However, the implementation of participatory approaches for irrigation was a challenge with no overnight solution. There was an initial lack of confidence and trust in WUAs capabilities among the officials in the irrigation agencies as well as a lack of understanding of participatory implementation on the part of the communities. Entrenched attitudes of government agencies and communities accustomed to top-down, “patron-client” relationships had to be overcome. Strengthening of WUAs were required and supported. Towards the completion of ETESP irrigation component, many agency staff have become supporters of the participatory approach.

Project manager Pak Samadi said, “The canals built by the farmers are much better quality than those made by contractors because the farmers have a sense of ownership and have responsibility for the maintenance of the irrigation network. I think it is quite appropriate for this approach to be implemented in the other parts of Indonesia, particularly for tertiary networks”.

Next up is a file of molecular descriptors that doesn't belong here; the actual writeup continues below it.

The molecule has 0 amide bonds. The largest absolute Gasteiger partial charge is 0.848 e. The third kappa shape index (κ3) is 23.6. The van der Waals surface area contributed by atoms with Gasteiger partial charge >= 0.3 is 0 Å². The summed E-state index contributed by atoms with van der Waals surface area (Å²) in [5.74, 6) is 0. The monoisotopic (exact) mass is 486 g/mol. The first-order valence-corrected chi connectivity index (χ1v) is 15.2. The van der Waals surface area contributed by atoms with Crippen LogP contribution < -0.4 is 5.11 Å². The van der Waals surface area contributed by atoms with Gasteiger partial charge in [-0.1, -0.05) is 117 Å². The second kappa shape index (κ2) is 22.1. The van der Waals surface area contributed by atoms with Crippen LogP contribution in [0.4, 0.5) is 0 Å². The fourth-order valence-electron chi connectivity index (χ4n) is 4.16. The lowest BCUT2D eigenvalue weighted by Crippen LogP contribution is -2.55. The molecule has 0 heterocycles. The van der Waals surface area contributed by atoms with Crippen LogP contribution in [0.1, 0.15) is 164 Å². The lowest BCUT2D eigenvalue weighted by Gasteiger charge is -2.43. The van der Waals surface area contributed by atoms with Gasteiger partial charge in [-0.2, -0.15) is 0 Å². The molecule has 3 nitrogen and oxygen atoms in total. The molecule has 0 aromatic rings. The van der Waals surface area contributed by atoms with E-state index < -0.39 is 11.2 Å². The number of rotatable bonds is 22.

Women also play a prominent role, particularly in Trienggading, where women participated in canal construction work. Darmawati, the woman vice-chair of the Trienggading WUA, said “Both men and women together should share responsibility to maintain the canals, so that water continues to flow smoothly to our fields”. Besides working on canal construction, the women of Trienggading take part in regular maintenance of the irrigation network.

The WUAs have then become the backbone of the struggle to recover the land, helping farmers to settle problems, such as land boundaries which were obliterated by the tsunami. With the land cleared, demarcated, and watered from new irrigation canals, Leupung farmers are now able to grow their first crop of rice in four years since the disaster.

Bahron said, “We are giving it our best so we can start planting this month. Growing rice is our main source of livelihood. We depend on rice for our food”.